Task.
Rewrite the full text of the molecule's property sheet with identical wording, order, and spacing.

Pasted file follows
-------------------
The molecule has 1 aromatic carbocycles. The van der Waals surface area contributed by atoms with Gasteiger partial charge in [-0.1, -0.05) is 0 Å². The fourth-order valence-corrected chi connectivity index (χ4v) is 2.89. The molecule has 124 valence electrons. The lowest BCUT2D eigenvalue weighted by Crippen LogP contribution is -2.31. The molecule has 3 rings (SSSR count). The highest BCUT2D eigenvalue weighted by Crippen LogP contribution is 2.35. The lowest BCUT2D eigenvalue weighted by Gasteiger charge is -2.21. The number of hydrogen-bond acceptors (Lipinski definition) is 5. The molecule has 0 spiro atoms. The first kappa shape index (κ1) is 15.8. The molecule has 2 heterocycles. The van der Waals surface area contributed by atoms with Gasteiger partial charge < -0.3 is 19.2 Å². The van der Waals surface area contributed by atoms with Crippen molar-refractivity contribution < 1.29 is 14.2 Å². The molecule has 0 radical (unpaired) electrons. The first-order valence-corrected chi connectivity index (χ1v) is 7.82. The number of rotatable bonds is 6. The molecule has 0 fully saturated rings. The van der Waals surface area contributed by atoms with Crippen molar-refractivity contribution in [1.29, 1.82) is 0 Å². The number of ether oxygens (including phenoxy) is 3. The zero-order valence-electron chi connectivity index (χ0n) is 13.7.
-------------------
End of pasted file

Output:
The molecule has 1 aromatic carbocycles. The van der Waals surface area contributed by atoms with Gasteiger partial charge in [-0.1, -0.05) is 0 Å². The fourth-order valence-corrected chi connectivity index (χ4v) is 2.89. The molecule has 124 valence electrons. The lowest BCUT2D eigenvalue weighted by Crippen LogP contribution is -2.31. The molecule has 3 rings (SSSR count). The highest BCUT2D eigenvalue weighted by Crippen LogP contribution is 2.35. The lowest BCUT2D eigenvalue weighted by Gasteiger charge is -2.21. The number of hydrogen-bond acceptors (Lipinski definition) is 5. The molecule has 0 spiro atoms. The first kappa shape index (κ1) is 15.8. The molecule has 2 heterocycles. The van der Waals surface area contributed by atoms with Gasteiger partial charge < -0.3 is 19.2 Å². The van der Waals surface area contributed by atoms with Crippen molar-refractivity contribution < 1.29 is 14.2 Å². The molecule has 0 radical (unpaired) electrons. The first-order valence-corrected chi connectivity index (χ1v) is 7.82. The number of rotatable bonds is 6. The molecule has 0 fully saturated rings. The van der Waals surface area contributed by atoms with Crippen molar-refractivity contribution in [1.29, 1.82) is 0 Å². The number of ether oxygens (including phenoxy) is 3. The zero-order valence-electron chi connectivity index (χ0n) is 13.7.